As humans, we know all-too-well how nutrition affects our physical and mental state. We are taught from a young age that putting the right type of food into our bodies will keep us healthy and feeling good. At some stage we have all felt the effects of eating poorly, the food coma from devouring a greasy meal late at night or feeling the high from a caffeine or sugar hit.
The same concept is true for dogs, diet can affect dogs behaviour, as well as their intelligence. What’s more, there is scientific evidence to suggest that you can change the neurological and physical characteristics of a dog’s brain through diet and nutrition.
Growing bodies & growing brains
A study in Toronto led by Behavioural Neurologist Norton Milgram, demonstrated that dogs brains go through rapid development in the first 4 weeks after birth, it then slows down considerably until the puppy reaches adulthood. Within this time, it’s vital to include foods rich in Omega 3 fatty acids in their diets to increase their learning ability and cognitive development. Professor of Psychology Dr. Coren says “Without balanced nutrition, the nerve cells of a dog’s brain will not mature properly; and the brain will be smaller in volume and weight and not function as well. Poorly nourished dogs act less intelligently throughout the rest of their lives”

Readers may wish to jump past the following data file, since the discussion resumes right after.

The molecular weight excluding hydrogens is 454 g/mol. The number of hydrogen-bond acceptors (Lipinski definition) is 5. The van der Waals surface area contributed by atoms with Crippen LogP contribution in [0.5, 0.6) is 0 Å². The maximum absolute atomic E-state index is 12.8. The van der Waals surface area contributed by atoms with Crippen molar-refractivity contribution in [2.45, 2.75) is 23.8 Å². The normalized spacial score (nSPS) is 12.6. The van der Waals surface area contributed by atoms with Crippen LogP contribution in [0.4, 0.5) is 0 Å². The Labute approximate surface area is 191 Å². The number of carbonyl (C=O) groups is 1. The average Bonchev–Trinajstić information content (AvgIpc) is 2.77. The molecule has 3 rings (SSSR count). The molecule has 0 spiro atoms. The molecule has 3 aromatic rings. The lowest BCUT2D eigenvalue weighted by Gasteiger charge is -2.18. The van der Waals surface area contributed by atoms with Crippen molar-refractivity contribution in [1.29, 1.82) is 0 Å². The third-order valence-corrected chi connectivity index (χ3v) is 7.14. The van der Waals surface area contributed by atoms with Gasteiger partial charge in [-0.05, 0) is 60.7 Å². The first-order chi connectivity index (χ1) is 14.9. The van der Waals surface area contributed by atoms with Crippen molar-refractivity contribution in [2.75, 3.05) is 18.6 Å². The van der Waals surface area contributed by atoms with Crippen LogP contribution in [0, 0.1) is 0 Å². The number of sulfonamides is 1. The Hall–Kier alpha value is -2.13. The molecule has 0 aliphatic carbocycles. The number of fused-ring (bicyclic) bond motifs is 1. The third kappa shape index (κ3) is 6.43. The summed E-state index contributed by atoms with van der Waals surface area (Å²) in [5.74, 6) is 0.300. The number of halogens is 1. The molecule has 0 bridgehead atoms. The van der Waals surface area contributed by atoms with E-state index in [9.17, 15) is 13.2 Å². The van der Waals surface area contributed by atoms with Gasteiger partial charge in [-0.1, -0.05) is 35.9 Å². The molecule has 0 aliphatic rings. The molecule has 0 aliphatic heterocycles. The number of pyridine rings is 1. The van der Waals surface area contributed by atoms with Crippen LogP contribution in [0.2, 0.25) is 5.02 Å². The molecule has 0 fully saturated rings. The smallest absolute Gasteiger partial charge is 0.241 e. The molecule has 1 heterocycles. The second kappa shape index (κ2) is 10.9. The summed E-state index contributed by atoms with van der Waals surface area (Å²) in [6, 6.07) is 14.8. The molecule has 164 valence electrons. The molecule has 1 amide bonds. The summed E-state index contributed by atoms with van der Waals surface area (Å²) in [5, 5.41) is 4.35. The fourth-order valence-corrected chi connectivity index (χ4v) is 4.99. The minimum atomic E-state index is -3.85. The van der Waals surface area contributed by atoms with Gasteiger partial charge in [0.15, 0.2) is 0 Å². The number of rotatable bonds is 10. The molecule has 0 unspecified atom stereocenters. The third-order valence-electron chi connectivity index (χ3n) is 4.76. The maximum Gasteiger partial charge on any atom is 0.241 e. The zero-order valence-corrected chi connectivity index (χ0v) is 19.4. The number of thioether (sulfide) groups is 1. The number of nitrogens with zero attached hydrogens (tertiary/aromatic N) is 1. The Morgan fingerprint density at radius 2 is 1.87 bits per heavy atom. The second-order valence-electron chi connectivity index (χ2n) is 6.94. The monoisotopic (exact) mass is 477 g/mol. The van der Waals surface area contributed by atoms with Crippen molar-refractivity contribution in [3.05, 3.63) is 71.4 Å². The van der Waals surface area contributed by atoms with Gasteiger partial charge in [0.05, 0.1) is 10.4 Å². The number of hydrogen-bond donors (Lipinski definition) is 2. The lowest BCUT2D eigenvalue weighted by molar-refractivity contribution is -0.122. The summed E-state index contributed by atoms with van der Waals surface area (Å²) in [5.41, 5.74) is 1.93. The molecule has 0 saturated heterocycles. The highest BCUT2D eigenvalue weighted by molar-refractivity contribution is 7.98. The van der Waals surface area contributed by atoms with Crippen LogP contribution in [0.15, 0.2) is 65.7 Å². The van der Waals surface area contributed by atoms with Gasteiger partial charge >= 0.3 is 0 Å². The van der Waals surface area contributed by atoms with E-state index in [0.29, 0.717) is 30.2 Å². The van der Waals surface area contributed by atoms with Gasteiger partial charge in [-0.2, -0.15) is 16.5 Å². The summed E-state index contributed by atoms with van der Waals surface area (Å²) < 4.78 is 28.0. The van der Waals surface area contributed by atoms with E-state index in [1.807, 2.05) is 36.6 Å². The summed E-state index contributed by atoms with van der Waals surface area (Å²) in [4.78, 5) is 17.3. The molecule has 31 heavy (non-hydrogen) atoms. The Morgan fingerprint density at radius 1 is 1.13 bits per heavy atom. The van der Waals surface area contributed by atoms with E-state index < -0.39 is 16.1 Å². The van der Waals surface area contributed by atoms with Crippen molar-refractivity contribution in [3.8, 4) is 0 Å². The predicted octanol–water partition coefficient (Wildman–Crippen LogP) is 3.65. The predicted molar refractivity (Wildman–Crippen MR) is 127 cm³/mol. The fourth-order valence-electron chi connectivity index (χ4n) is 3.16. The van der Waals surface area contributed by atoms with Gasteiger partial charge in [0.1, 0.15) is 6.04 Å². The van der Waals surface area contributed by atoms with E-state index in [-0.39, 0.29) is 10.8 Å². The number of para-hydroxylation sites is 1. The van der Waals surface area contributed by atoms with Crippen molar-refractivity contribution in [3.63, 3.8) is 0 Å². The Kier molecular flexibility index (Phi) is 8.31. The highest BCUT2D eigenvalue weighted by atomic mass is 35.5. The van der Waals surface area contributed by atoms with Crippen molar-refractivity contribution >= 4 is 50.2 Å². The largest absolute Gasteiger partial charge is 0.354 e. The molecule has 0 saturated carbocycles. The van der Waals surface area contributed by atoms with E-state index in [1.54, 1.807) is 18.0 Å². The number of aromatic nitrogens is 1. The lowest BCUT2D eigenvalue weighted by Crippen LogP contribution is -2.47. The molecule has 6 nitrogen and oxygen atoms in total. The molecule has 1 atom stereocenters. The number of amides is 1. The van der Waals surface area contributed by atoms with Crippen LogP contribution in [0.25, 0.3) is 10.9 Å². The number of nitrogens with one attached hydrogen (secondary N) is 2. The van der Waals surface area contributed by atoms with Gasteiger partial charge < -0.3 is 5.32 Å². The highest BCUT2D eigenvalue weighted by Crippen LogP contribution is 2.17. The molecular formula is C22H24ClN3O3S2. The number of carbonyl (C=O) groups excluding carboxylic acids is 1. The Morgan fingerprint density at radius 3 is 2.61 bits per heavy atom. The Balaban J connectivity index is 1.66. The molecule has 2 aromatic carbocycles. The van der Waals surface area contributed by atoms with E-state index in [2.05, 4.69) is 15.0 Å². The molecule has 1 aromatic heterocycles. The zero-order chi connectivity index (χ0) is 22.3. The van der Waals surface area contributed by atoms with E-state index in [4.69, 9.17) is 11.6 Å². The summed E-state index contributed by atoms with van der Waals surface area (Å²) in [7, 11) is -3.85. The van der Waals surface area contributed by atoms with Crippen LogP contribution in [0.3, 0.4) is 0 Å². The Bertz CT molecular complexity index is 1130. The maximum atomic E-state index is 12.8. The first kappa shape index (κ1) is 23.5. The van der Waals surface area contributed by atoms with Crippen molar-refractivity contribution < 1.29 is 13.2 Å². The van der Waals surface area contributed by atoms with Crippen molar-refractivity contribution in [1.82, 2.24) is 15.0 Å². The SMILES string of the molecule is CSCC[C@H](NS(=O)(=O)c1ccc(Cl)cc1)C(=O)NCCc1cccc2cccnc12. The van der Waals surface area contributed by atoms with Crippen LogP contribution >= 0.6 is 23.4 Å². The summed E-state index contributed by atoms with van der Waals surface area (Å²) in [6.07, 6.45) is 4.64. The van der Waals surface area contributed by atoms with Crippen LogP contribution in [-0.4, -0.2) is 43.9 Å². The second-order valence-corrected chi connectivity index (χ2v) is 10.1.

How to choose the right foods
The primary nutrients required to achieve a balanced diet include protein, fats, carbohydrates, fibre, vitamins, minerals and water. Here’s some tips of finding a balanced diet for your greyhound:
- Ensure that you have read the ingredients contained within pre-packaged dog food you are feeding your dog. Processed food can contain nasties such as heavy metals, artificial colours and flavours, preservatives. Try and find foods that are made with high quality, easily digestible ingredients which are often found in more premium brands.
- Supplement your dogs meals with nutrient rich food such as sweet potato, pumpkin, broccoli, carrots and bananas.
- Introduce seafood into your dogs’ diet which are rich in fatty acids and protein
While getting the balance right for your pooch may require some trial and error (particularly if you’re dog if a fussy eater), it’s also important to understand what food may also harm your dog – you can find a list of common harmful foods here
If you’re looking for some healthy inspiration, you can find some of our favourite recipes here.